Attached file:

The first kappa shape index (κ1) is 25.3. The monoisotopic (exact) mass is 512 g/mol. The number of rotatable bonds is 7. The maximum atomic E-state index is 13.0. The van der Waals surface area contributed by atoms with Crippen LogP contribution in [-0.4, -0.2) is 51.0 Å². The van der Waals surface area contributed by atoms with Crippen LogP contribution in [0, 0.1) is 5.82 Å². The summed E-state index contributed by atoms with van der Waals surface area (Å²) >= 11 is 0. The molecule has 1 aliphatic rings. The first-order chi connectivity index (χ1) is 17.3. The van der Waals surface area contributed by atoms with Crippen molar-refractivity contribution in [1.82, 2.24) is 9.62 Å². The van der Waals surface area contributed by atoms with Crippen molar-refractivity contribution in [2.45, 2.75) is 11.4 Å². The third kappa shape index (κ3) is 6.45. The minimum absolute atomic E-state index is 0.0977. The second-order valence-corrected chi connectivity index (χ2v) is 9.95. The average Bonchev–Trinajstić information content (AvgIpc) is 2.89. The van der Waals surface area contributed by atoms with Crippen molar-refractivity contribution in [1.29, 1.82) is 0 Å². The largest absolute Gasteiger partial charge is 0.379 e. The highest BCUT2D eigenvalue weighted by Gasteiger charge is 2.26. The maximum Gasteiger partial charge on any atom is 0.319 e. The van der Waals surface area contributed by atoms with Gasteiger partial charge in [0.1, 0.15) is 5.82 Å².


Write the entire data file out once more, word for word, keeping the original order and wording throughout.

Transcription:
The first kappa shape index (κ1) is 25.3. The monoisotopic (exact) mass is 512 g/mol. The number of rotatable bonds is 7. The maximum atomic E-state index is 13.0. The van der Waals surface area contributed by atoms with Crippen LogP contribution in [-0.4, -0.2) is 51.0 Å². The van der Waals surface area contributed by atoms with Crippen LogP contribution in [0, 0.1) is 5.82 Å². The summed E-state index contributed by atoms with van der Waals surface area (Å²) >= 11 is 0. The molecule has 1 aliphatic rings. The first-order chi connectivity index (χ1) is 17.3. The van der Waals surface area contributed by atoms with Crippen molar-refractivity contribution in [1.82, 2.24) is 9.62 Å². The van der Waals surface area contributed by atoms with Crippen molar-refractivity contribution in [2.45, 2.75) is 11.4 Å². The third kappa shape index (κ3) is 6.45. The minimum absolute atomic E-state index is 0.0977. The second-order valence-corrected chi connectivity index (χ2v) is 9.95. The average Bonchev–Trinajstić information content (AvgIpc) is 2.89. The van der Waals surface area contributed by atoms with Crippen molar-refractivity contribution in [1.29, 1.82) is 0 Å². The largest absolute Gasteiger partial charge is 0.379 e. The highest BCUT2D eigenvalue weighted by Gasteiger charge is 2.26. The maximum Gasteiger partial charge on any atom is 0.319 e. The van der Waals surface area contributed by atoms with Gasteiger partial charge in [0.1, 0.15) is 5.82 Å².